To many people, the very idea of filing for bankruptcy is terrifying. In fact, the only reason many of our clients find us is only because the fear of mounting debt and harassing creditors becomes even greater. While the prospect of facing bankruptcy can be scary at first, much of the fear is based on myths rather than reality. Here, we’ll debunk the most common of these untruths:
Myth #1: You need a certain amount of debt to qualify for bankruptcy.
The measure of debt for bankruptcy relief depends on your ability to repay the debt, not the amount. For some, a debt of $5,000 may be crushing - if you don’t have enough disposable income to pay it off in a reasonable amount of time, that could be enough to qualify.
Myth #2: You’ll lose everything you own.
This is one of the more insidious myths about bankruptcy, and prevents many people from filing. Laws differ throughout the country, but every state exempts (or protects) certain assets from seizure, including homes, cars, retirement funds, household goods, essential clothing and so much more. You get a fresh start, but you don’t have to start from scratch.
Myth #3: You’ll never get credit again.
In reality, many of our clients have credit card and auto finance offers appearing in their mailboxes even before their cases are finalized. After all, when your unsecured debt drops to zero, your debt-to-income ratio—one of the most important factors in lending—becomes much more attractive to potential lenders. In fact, it’s common for bankruptcy to actually improve a debtor’s credit score in as little as one year. And there are many options for rebuilding your credit after bankruptcy.
Myth #4: If you are married, both spouses have to file.
Filing for bankruptcy depends on who owes the debt, not marital status. If you and your spouse have joint obligations you want to discharge, you need to file together to prevent creditors from seeking repayment from the spouse. However, if only one of you signed for the debt, there is no reason you have to file together.
Myth #5: You can only file for bankruptcy once.
The new bankruptcy laws affect how much time must lapse between bankruptcy filings, but they do not eliminate the possibility of filing more than once. You must wait eight years between filing a Chapter 7 bankruptcy and filing a Chapter 7 again. For Chapter 13 bankruptcies, the waiting period is only two years from date of filings. This period changes if you file under different chapters each time. So if you have previously filed for bankruptcy and need to do so again, you should contact an experienced bankruptcy attorney to discuss your options and eligibility.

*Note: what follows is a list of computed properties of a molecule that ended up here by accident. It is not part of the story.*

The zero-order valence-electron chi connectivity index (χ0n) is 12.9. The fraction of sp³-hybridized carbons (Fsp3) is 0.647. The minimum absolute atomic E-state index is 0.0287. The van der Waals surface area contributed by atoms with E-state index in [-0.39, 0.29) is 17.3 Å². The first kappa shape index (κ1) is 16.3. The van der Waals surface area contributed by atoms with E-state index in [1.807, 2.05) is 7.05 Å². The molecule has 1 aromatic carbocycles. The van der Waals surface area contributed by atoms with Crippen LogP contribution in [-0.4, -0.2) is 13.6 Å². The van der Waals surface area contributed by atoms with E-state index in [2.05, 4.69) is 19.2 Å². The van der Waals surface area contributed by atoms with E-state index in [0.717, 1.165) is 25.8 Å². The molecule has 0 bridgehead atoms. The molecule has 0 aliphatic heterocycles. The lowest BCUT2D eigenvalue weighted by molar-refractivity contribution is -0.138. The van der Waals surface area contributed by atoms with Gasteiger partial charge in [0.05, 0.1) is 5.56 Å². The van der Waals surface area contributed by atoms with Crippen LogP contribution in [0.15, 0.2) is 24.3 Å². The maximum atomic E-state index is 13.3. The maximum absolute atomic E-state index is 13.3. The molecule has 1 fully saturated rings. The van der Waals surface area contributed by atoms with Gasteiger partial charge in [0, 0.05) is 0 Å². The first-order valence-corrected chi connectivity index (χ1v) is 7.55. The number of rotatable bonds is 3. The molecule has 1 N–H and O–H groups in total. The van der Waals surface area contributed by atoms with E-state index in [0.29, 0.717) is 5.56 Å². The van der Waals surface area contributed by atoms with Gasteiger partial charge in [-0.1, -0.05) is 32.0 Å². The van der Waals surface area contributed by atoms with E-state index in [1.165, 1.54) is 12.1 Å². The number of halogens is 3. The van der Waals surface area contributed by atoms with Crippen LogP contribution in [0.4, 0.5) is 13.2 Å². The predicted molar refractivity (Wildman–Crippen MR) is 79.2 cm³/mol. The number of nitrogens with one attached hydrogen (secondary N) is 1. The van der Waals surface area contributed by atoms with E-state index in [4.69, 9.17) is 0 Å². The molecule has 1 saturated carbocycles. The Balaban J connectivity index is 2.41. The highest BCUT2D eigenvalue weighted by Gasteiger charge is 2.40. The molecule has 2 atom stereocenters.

Myth #6: Everyone will know you filed for bankruptcy.
Bankruptcy filings are numerous, especially during these difficult economic times when many people are seeking a fresh start. While bankruptcy filings are a matter of public record, it’s unlikely to be reported by anyone, and even more unlikely that your friends and family make a habit of reviewing bankruptcy court records. In reality, it’s quite possible that the only people that will ever know you filed are your attorney, creditors, court officials and anyone you decide to tell.
In the unlikely event someone would find out, it’s important to remember that Bankruptcy is not something to be ashamed of - many good and hard working people file bankruptcy due to their circumstances.
Myth #7: Filing for bankruptcy is hard work
Trying to file by yourself certainly can be strenuously hard work - and risky. But an experienced bankruptcy attorney can lay out your options in plain English, help you navigate the process and obtain lasting relief without strife or hassle.
So What Now?
The decision to enter into bankruptcy should not be taken lightly, but remaining stuck in a cycle of debt can have a lasting impact on your financial situation, as well as your emotional and physical well-being. Bankruptcy laws exist to help consumers who, for one reason or another, have found themselves in a financial hole they cannot dig themselves out of. By speaking with an experienced bankruptcy attorney, you can find relief and hope. Lincoln Law is here to help liberate those with debts ranging from under $10,000 to well over $1,000,000.
So forget the rumors and get the facts. Your future hinges on it. Call us today to schedule an appointment and embark on the path to debt-free living.